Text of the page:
Fortunately, some of the puzzles are fun and can even be fairly challenging, like using pegs to guide walnuts through a tree-trunk obstacle course or balancing weights with coded water measurements. There is also a collapsing coloured stone minigame required to “fuel” the airship, which can be entertaining at first. Even these wear out their welcome, however, as you’ll have to repeat many of the same puzzles multiple times, often in a row. Perhaps the only really memorable puzzle is the one that incorporates several level of clues and interactions, as you must create a group of crystal plates with the correct symbols found elsewhere, then utilize them correctly to accomplish your goal. This, too, is similar to a previous Dream Chronicles puzzle, but at least it’s one that was worth revisiting.
Also returning is the series’ trademark jewel collection. The Book of Air is decidedly NOT a “hidden object” adventure, as you’ll only ever collect a few inventory items and scattered sets of map pieces, planks, and other necessary materials, but you will have to keep a sharp eye out for tiny sparkles on each and every screen, including puzzle close-ups. The jewels serve a thinly-justified purpose, as collecting enough of them unlocks five special skills for Lyra, including the ability to read fairy text, illuminate the dark, and create storms. You’ll need all of them to finish, though some are used only once and it’s always plainly obvious when to activate one with a simple on-screen button click. I’m disappointed to see no refinement of this jewel-gathering process, as they’re still just scattered randomly, and they’re so small that finding some is literally no more than a pixel hunt. There are more jewels than you’ll need altogether, but not many, so you can’t afford to simply ignore them.
Overlooked jewels and key interactive items still twinkle occasionally to alert you to their presence, but in one very positive move, The Book of Air has finally added some other user-friendly helps the series has been sorely lacking to date. There is now a rechargeable “Locate” button that will highlight objects you may have missed, and an option to skip puzzles if you wish. The latter is only available on the “Casual” difficulty setting, however. Choosing the “Challenge” option not only makes the game more difficult, it also removes the puzzle bypass feature altogether. It’s a shame the choice is either/or, as I suspect many people would appreciate the increased challenge in such a simple game, yet not wish to be saddled with the possibility of an unskippable puzzle.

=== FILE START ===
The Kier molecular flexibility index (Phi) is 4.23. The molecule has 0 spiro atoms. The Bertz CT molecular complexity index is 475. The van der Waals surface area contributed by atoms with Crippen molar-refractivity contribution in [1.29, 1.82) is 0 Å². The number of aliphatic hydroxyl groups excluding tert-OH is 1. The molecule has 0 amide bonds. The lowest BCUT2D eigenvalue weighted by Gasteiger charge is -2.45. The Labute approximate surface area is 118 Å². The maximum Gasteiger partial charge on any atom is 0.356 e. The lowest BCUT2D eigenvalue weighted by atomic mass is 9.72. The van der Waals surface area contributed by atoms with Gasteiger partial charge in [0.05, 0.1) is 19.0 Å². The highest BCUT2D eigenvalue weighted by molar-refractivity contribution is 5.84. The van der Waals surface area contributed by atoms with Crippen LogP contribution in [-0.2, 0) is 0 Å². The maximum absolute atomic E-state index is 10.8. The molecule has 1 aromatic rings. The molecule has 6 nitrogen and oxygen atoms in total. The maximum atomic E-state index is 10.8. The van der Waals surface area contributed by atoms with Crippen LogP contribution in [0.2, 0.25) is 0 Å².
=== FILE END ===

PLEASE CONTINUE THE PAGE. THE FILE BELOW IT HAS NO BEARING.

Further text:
That’s about it for general accessibility, too. The game plays out almost identically to its predecessors in a simple first-person, point-and-click slideshow format, which means the cursor still doesn’t change over interactive items, and hotspot subtitles again have a small lag time before appearing. There is no list of objectives or hint option, and although there is a journal, it only records the most basic of observations in each new area. It’s a very easy game to control in general, and its relative ease means that not a lot of help is required, but it’s strange that one of the pioneers of casual adventuring should be so far behind other games in now-standard conveniences.
After just a couple hours of play time (or a bit more on the harder setting), The Book of Air abruptly ends. There is no grand puzzle sequence to overcome, no dramatic finale to experience. After completing your assigned tasks, you’ll suddenly find yourself on your way home. This being a Dream Chronicles game with more sequels in the offing, of course you won’t make it, as the “ending” is simply a showcase to indicate that your adventure isn’t over. In the Collector’s Edition, there’s an additional chapter after that, but the extra sequence is pointless and entirely anti-climactic. There is no exploration at all, just a new “dream” that allows you to repeat two different puzzles (anagrams and tile jigsaws) several times in exchange for some concept art of previous locations. The last one hints at the “Book of Water” in Lyra's future, which is your cue to shut the game off, since there isn’t even the courtesy of a proper conclusion beyond that. This is by far the lamest gameplay “bonus” material I’ve ever encountered, so don’t even consider it unless you’re a sucker for in-game strategy guides, music samples, and artwork.
Despite all the criticism, the fourth Dream Chronicles installment is not a bad game in any respect. It’s still a breezy bit of escapist fun if you like lonely adventures through picturesque fantasy worlds. But you’d better like them short, easy, and without much inspiration, as there’s just nothing here that makes the game stand out. Like the airship that powers it, The Book of Air has all the earmarks of a series that’s running out of gas, and since there is more yet to come, here’s hoping the developers go back to the drawing board to come up with something that will really blow us away.
Note: Adventure Gamers is a Big Fish Games affiliate.
Rather than rising above its predecessors, The Book of Air is so short and uninspired it feels like a step back for the series.